PS: Using electrolysis for something that can be made so easily from methanol and iodides can not be anything but of scientific interest, but this reaction was already reported in the article you attached in the Short questions thread (BTW, not linking to previous posts on the subject is a huge strategic mistake!). However, you seem to show interest in the preparative aspects of such electrolysis. This is a bit strange, actually very strange. Even more strange is that you report no experimental results. It is a terribly simple thing to put two electrodes in a solution of potassium acetate and KI in water and describe your observations. It would not demonstrate much without detecting MeI in the outgoing gas with GC or whatever expensive equipment, but it is a viable experiment to anyone. My advice is to try to be innovative instead. For example, make experiments in the electrolysis of sodium benzoate and iodide in water. Use a graphite anode and a benzoate vs. iodide ratio of about 10 : 1. Then describe what goes on. I have reasons to believe this might be either more efficient than the acetate + triiodide electrolysis, or not working at all. For one, the Kolbe electrolysis of benzoates does not work and this is a good sign in my opinion. And iodobenzene is not that volatile, has a higher MW and thus can be easily isolated. It would not require any fancy equipment for the confirmation of its formation. If you isolate at least 5 mg, you can ask someone to do you an IR or NMR analysis and if you isolate more than 1 mL you can eventually purify it with microdistillation and then measure the bp.

Nicodem - 7-11-2012 at 08:18

I encountered a discussion on a related topic on the Hyperlab where this interesting reference was cited and thought to post it in this old thread:

Synthese von Monocarbonsäuren der Fettreihe auf elektrochemischem Wege
W. v. Miller, H. Hofer
Ber. 1895, 28, 2427–2439.
DOI: 10.1002/cber.18950280322 Link to the article at gallica.

It describes experiments of electrolysis of carboxylates where the alkyl radicals are apparently captured by iodine or NO2 produced at the anode from iodides or nitrites. This way iodoethane or 1,2-diiodoethane form from the electrolysis of aqueous EtCOONa or potassium succinate correspondingly in the presence of KI. Similarly nitroethane is formed from EtCOONa and NaNO2. Cross-Kolbe coupling between glycolate and acetate to give ethanol and several other interesting Kolbe reactions are also described.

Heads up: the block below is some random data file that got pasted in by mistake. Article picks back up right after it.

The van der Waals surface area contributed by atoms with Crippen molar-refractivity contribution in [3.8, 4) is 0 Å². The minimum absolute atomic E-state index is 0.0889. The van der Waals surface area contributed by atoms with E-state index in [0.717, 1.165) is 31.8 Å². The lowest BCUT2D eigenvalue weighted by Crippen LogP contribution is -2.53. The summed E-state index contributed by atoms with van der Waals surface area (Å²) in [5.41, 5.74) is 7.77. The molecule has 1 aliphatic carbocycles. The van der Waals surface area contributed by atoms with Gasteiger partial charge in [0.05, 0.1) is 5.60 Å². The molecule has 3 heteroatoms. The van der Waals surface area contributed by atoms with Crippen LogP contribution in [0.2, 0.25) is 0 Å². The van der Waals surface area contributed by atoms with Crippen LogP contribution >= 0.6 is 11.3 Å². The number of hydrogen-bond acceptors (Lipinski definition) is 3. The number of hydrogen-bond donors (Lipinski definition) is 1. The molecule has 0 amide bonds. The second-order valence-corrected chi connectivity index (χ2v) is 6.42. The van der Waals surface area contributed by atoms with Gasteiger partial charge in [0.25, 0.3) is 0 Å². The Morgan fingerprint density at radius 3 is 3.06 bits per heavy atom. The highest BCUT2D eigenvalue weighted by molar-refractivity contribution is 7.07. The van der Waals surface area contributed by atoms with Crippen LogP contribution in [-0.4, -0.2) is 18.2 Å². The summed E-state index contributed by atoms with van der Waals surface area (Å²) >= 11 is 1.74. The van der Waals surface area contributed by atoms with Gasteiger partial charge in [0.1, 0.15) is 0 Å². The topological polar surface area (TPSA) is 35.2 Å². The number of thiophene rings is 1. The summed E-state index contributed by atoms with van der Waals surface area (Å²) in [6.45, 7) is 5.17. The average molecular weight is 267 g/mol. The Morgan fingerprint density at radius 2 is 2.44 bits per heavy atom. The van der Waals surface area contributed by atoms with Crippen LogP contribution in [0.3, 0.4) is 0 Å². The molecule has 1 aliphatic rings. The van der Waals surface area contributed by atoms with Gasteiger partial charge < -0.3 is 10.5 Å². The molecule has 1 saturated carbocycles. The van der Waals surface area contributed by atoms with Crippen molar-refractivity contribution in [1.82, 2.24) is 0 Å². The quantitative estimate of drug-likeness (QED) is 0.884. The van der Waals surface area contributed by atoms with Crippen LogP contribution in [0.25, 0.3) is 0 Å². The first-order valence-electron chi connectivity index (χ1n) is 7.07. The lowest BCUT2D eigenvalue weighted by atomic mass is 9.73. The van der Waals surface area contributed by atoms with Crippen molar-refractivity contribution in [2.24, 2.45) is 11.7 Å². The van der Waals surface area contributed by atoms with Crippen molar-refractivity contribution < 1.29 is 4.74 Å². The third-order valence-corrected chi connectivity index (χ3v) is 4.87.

Apparently the strategy used to prevent selective oxidation at the anode (discussed upthread) was to put the KI in the cathode chamber and the carboxylate in the anode chamber. The iodide must therefore travel trough the membrane and its over-potential is thus kept higher. But unfortunately my understanding of German is not good enough to understand the details.

Other posts on the topic (for some reason sakshaug007 failed to review the topic):
https://www.sciencemadness.org/whisper/viewthread.php?tid=14...
https://www.sciencemadness.org/whisper/viewthread.php?tid=12... and the replies

sakshaug007 - 10-11-2012 at 20:20

Lol so I see you're still harping on this Nicodem, that's funny. I'm beyond this now but it's nice to know you care and thanks for the interesting reference none the less. Btw, in regards to your contemptuous comment I had already reviewed the responses to my questions in the aforementioned threads hence why I haven't responded to this thread...you can let it go now.

[Edited on 11-11-2012 by sakshaug007]

tetrahedron - 11-11-2012 at 16:49

Quote: Originally posted by sakshaug007  
Lol so I see you're still harping on this Nicodem, that's funny. I'm beyond this now but it's nice to know you care and thanks for the interesting reference none the less. Btw, in regards to your contemptuous comment I had already reviewed the responses to my questions in the aforementioned threads hence why I haven't responded to this thread...you can let it go now.

i actually find your post undeservedly contemptuous and ungrateful. nicodem's comments are to the point, if you've lost interest just move on, someone else is going to find the collected information useful.

tyro - 1-2-2023 at 10:42

Apologies for resurrecting an absolutely ancient thread.

I wanted to share some information I came across regarding the electrolysis of sodium propionate and sodium nitrite referenced by Nicodem above.

Seems that some researchers tried to replicate the work of W. v. Miller and H. Hofer, and found that the formed products were various alkyl nitrites, and no nitroethane. Their investigation into the matter is pretty interesting.

ELECTROCHEMICAL EXPERIMENTS WITH VARIOUS ORGANIC ACIDS.
Fr. Fichter 1939 Trans. Electrochem. Soc. 75 309
DOI 10.1149/1.3498380

Hadn't seen this mentioned elsewhere or in any of the various nitroethane threads. Figured some might find it of use.